Territorialization of the Global Internet

Third, pressures for the territorialization of the Internet will mount. For democracies and their highly globalized economies, a continuing erosion of global connectivity is a pervasive challenge. But the transnational nature of the Internet—its decentralized development and administration—clashes with some states’ preference for sovereign control over information flows and political expression. Just weeks before the invasion of Ukraine, China and Russia jointly clarified that they would deem unacceptable “any attempts to limit their sovereign right to regulate national segments of the Internet and ensure their security.” Indeed, Russia is reaching an advanced stage of setting up a largely autonomous Russian Internet (Runet). Internationally, Russia, China, and several other countries are flanking such domestic policies with increasing efforts to shift governance functions away from multi-stakeholder bodies and toward the intergovernmental International Telecommunications Union (ITU). This year, the divide over how the Internet should be governed will concretize in the showdown between US and Russian candidates for the post of the ITU Secretary-General.

Cyber Diplomacy at a Crossroads

Fourth, amidst the growth of cyber capabilities as a destabilizing force in international security, the norms and rules for how to govern them are now at a crossroads. In the past, a sequence of six UN Governmental Groups of Expert (GGE) has worked toward defining norms of responsible state behavior and affirmed the applicability of international law to cyberspace. In 2019, the UN Open-Ended Working Group (OEWG) was established as a de facto parallel track to the GGE, mainly on Russia’s initiative. The agreement on the OEWG’s final report reached less than a year ago marked the first time that consensus, including on language and recommendations from the GGE, has been reached in a process open to all UN member states. However, major divergences on the way forward remain, particularly on questions of implementation and multi-stakeholderism in the ongoing diplomatic initiatives. A French-Egyptian Program of Action aimed at invigorating cooperation in a permanent United Nations forum is at risk of fading into obscurity if not urgently advanced this year. Above all this looms the possibility that Russia further escalates its use of cyber capabilities against Ukraine and—possibly inadvertently—other countries, which would weigh heavily on the prospect for progress on cyber diplomacy at the United Nations.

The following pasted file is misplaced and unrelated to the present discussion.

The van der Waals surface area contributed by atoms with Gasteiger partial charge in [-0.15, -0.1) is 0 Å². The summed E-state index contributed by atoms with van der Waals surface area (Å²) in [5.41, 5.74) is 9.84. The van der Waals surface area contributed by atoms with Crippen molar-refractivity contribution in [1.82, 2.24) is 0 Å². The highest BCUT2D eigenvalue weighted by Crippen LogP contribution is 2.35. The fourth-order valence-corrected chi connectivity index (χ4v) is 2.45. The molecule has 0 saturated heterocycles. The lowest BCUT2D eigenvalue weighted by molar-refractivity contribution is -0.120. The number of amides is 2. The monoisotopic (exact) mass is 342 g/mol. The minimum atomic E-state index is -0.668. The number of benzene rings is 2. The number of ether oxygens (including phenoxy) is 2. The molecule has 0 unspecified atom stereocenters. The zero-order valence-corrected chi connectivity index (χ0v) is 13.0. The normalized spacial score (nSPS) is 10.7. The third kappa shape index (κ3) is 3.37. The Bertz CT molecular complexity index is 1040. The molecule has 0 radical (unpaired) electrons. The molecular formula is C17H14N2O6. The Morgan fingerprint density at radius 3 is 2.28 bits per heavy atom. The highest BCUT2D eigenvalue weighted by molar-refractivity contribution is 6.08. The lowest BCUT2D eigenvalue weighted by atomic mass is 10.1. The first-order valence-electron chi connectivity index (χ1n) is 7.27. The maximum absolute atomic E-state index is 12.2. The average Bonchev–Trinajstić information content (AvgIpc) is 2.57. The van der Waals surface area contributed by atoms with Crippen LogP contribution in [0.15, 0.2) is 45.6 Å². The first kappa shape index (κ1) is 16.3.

Politicization of Technical Standards-Setting

Fifth, technical standards-setting is undergoing increasing politicization—which comes with both economic and security implications. Countries like Germany, the US, and the United Kingdom have traditionally been the main contributors to international standards-setting bodies like the International Standards Organization and International Electrotechnical Commission. However, China, in particular, has been highly successful at positioning its experts in standards working groups and technical secretariats. Importantly, China’s state-centric standardization system has allowed it to expand influence strategically in critical domains such as artificial intelligence and 5G networking. Dwindling influence, however, is not just an economic, but also a security factor. Standards can affect privacy protection and enshrine cyber vulnerabilities that become unknowingly adopted around the world. The EU’s response in the form of a standardization strategy in February this year demonstrates that the geopolitics of standards will be a defining pillar of the tech strategic landscape in the years to come.